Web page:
More Challenges To Arizona Immigration Law As Implementation Date Approaches
July 27, 2010 by Special To Personal Liberty
With the clock ticking until the new Arizona immigration law is scheduled to go into effect on July 29, civil rights groups have followed the example of the Federal government and gone to court to block its implementation.
A coalition led by The American Civil Liberties Union (ACLU) argued in a Federal court in Phoenix that SB 1070 should be halted pending a final ruling on its constitutionality.
The groups are concerned that the law’s requirement for police officers to demand identification documents from individuals who they suspect may be in the United States illegally may lead to racial profiling and discrimination of minorities.
“This fundamentally unconstitutional law opens the door for law enforcement to discriminate against Asian Americans, Pacific Islanders and other people of color who look or sound ‘foreign’,” said Julie Su, litigation director of Asian Pacific American Legal Center, which is a member of the coalition of plaintiffs.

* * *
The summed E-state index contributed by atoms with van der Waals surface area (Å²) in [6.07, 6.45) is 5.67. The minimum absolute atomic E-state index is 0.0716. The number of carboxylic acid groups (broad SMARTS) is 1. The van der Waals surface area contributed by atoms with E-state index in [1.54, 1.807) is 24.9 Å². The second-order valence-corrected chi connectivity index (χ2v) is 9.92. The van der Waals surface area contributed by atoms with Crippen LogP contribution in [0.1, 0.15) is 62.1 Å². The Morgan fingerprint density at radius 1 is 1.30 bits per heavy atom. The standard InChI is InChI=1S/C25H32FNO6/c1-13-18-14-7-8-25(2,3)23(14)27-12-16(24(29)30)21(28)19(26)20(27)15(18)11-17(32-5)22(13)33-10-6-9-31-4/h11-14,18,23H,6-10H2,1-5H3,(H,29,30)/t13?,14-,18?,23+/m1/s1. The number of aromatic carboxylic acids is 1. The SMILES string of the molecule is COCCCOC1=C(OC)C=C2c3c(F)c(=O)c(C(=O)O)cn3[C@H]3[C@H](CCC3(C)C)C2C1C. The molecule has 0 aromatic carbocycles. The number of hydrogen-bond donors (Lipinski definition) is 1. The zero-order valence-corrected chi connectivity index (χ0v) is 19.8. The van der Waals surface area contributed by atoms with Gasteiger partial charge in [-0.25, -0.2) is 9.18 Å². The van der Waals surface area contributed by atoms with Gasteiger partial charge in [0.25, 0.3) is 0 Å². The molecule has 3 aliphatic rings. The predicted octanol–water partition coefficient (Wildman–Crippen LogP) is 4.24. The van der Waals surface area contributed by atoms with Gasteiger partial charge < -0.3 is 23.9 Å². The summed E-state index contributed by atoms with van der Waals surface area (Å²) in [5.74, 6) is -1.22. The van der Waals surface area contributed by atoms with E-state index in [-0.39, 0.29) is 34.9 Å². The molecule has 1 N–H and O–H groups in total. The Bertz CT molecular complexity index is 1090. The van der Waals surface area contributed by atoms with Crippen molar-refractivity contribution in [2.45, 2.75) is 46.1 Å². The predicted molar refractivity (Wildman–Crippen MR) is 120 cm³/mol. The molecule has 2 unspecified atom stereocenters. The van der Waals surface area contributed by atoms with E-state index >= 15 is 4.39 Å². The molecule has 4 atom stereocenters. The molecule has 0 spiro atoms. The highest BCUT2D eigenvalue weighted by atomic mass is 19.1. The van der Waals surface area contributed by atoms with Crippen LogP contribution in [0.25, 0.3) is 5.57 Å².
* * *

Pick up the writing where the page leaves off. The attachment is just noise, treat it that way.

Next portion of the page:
She added that “we have faith the court understands that immigration enforcement is solely the responsibility of the Federal government and that it will block this modern-day version of the Chinese Exclusion Act.”
However, supporters of SB 1070 say that it is the Federal government’s inability to secure the border with Mexico and pass a comprehensive immigration reform that has prompted Arizona’s lawmakers to take matters into their own hands.